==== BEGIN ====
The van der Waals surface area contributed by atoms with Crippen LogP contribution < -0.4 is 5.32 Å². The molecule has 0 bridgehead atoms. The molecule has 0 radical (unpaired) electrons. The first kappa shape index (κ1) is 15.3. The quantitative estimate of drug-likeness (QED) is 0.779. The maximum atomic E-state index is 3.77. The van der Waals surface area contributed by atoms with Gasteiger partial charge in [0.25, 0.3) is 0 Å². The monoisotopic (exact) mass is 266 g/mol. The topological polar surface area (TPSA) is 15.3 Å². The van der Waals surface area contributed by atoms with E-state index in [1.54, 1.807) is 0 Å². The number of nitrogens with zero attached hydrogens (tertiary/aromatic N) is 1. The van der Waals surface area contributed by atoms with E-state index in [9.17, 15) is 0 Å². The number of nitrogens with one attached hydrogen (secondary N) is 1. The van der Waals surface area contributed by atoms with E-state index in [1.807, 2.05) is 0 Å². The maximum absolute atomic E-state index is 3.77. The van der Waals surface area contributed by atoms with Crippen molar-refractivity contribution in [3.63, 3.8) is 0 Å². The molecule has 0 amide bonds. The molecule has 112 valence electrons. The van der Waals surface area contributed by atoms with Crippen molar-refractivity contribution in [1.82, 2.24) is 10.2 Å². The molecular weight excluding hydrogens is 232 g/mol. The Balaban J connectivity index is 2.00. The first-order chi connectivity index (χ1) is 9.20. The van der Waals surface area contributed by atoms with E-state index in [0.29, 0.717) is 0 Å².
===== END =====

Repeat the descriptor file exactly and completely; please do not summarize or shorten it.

The van der Waals surface area contributed by atoms with Crippen LogP contribution < -0.4 is 5.32 Å². The molecule has 0 bridgehead atoms. The molecule has 0 radical (unpaired) electrons. The first kappa shape index (κ1) is 15.3. The quantitative estimate of drug-likeness (QED) is 0.779. The maximum atomic E-state index is 3.77. The van der Waals surface area contributed by atoms with Gasteiger partial charge in [0.25, 0.3) is 0 Å². The monoisotopic (exact) mass is 266 g/mol. The topological polar surface area (TPSA) is 15.3 Å². The van der Waals surface area contributed by atoms with E-state index in [1.54, 1.807) is 0 Å². The number of nitrogens with zero attached hydrogens (tertiary/aromatic N) is 1. The van der Waals surface area contributed by atoms with E-state index in [9.17, 15) is 0 Å². The number of nitrogens with one attached hydrogen (secondary N) is 1. The van der Waals surface area contributed by atoms with E-state index in [1.807, 2.05) is 0 Å². The maximum absolute atomic E-state index is 3.77. The van der Waals surface area contributed by atoms with Crippen molar-refractivity contribution in [3.63, 3.8) is 0 Å². The molecule has 0 amide bonds. The molecule has 112 valence electrons. The van der Waals surface area contributed by atoms with Crippen molar-refractivity contribution in [1.82, 2.24) is 10.2 Å². The molecular weight excluding hydrogens is 232 g/mol. The Balaban J connectivity index is 2.00. The first-order chi connectivity index (χ1) is 9.20. The van der Waals surface area contributed by atoms with E-state index in [0.29, 0.717) is 0 Å².